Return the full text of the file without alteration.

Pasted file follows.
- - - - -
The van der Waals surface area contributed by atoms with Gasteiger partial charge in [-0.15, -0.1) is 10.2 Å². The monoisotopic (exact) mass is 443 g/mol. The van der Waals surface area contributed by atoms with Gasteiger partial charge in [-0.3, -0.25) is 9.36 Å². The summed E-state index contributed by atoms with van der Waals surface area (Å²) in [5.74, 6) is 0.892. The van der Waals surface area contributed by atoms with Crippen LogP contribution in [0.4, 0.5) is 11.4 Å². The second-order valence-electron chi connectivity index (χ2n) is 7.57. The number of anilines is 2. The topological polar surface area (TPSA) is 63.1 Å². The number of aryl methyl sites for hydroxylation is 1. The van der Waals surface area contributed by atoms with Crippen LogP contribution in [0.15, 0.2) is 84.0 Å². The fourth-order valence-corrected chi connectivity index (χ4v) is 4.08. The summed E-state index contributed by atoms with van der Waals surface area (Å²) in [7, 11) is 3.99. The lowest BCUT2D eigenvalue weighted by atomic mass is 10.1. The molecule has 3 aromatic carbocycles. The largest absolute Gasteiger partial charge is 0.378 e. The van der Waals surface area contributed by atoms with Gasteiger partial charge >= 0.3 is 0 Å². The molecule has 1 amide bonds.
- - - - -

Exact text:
The van der Waals surface area contributed by atoms with Gasteiger partial charge in [-0.15, -0.1) is 10.2 Å². The monoisotopic (exact) mass is 443 g/mol. The van der Waals surface area contributed by atoms with Gasteiger partial charge in [-0.3, -0.25) is 9.36 Å². The summed E-state index contributed by atoms with van der Waals surface area (Å²) in [5.74, 6) is 0.892. The van der Waals surface area contributed by atoms with Crippen LogP contribution in [0.4, 0.5) is 11.4 Å². The second-order valence-electron chi connectivity index (χ2n) is 7.57. The number of anilines is 2. The topological polar surface area (TPSA) is 63.1 Å². The number of aryl methyl sites for hydroxylation is 1. The van der Waals surface area contributed by atoms with Crippen LogP contribution in [0.15, 0.2) is 84.0 Å². The fourth-order valence-corrected chi connectivity index (χ4v) is 4.08. The summed E-state index contributed by atoms with van der Waals surface area (Å²) in [7, 11) is 3.99. The lowest BCUT2D eigenvalue weighted by atomic mass is 10.1. The molecule has 3 aromatic carbocycles. The largest absolute Gasteiger partial charge is 0.378 e. The van der Waals surface area contributed by atoms with Gasteiger partial charge >= 0.3 is 0 Å². The molecule has 1 amide bonds.